To the ancient forest
Ukiyo wo ba Ima zo wakaruru Todomara nu
Nawo ba tadasu no Kami ni makasete
“Let’s leave to the god of “Tadasu no Mori” that the rumors about myself are going on now, and I will leave the hard world that we are living in.”
This poetry is “Waka” (Japanese poetry) written by Hikaru Genji in “Genji Monogatari” (The Tale of Genji).
“Tadasu”, which is being written here, is “Tadasu no Mori”.
This song is that seems to have entrusted my feelings to “Tadasu no Mori”.
Let’s visit the forest where the ancient people in Kyoto attracted the heart.
Through the Torii
Torii of Shimogamo Shinto shrine is vivid vermilion.
Beyond that, the forest grows green and dense.
Yes, “Tadasu no Mori” is the “Chinju no Mori”, sacred forests surrounding shrines of Shimogamo Shrine.
Fresh green covers the approach to the Shimogamo Shrine.
The sunshine is blocked by the lush trees, the inside of the woods is wrapped in dignified air.
The light over the green is soft and you can feel the clean air.
Why don’t you take a deep breath in the full of trees “Tadasu no Mori”?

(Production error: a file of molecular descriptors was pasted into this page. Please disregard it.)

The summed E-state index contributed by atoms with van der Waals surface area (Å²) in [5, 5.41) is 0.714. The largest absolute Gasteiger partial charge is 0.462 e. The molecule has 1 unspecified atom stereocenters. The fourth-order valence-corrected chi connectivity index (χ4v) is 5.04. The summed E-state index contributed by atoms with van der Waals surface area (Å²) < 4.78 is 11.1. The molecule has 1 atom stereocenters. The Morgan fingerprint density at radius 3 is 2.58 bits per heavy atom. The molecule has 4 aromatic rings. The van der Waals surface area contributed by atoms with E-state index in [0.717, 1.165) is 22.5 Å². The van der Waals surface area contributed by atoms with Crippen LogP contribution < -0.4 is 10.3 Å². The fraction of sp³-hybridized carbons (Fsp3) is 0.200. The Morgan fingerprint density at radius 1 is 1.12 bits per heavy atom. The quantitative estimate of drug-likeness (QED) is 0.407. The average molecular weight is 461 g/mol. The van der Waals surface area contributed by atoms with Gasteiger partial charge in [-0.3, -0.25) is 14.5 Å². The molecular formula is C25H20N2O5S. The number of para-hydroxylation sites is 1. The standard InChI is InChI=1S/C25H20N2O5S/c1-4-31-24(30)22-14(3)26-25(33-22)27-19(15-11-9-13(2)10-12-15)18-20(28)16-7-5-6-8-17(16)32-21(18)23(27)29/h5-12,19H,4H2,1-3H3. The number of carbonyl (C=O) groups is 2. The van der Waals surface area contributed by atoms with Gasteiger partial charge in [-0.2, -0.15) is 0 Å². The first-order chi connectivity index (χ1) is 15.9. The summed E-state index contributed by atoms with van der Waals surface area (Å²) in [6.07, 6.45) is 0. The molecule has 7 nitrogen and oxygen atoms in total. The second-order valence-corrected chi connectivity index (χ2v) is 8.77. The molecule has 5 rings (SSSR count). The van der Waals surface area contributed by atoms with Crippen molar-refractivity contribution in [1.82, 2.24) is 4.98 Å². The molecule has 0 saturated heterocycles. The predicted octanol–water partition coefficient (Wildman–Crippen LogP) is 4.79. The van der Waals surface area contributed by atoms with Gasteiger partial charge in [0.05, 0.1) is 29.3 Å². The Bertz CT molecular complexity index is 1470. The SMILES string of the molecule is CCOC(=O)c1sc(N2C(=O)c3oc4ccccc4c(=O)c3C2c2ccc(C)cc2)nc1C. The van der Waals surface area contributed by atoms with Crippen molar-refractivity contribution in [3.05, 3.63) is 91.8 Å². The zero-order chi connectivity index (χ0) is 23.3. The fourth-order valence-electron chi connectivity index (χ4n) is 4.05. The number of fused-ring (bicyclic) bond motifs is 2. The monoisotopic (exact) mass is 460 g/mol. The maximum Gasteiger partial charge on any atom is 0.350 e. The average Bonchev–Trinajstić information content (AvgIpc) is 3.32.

In “Tadasu no Mori” over the torii, it is filled a sense of security that gently wraps the worshipers, and with a comfortable tension feeling that your back muscles stretch straightly.
I felt that I could understand a little why the ancient people in Kyoto directed their attention to “Tadasu no Mori”.
“Mitarashi Festival” is the shrine ritual of the Shimogamo Shrine, and held every five days before and after “Doyo Ushi No Hi” (the Midsummer Day of the Ox).
Although “Tadasu no Mori” is always quiet, the day of “Mitarashi Festival” is crowded with people who enjoy the festival.
“Mitarashi Festival” is called “Ashitsuke-Shinji”, the shrine ritual that attached the foot.
They put a foot in the water and pray for state of perfect health.
To be continued…
（translation : kazurooo）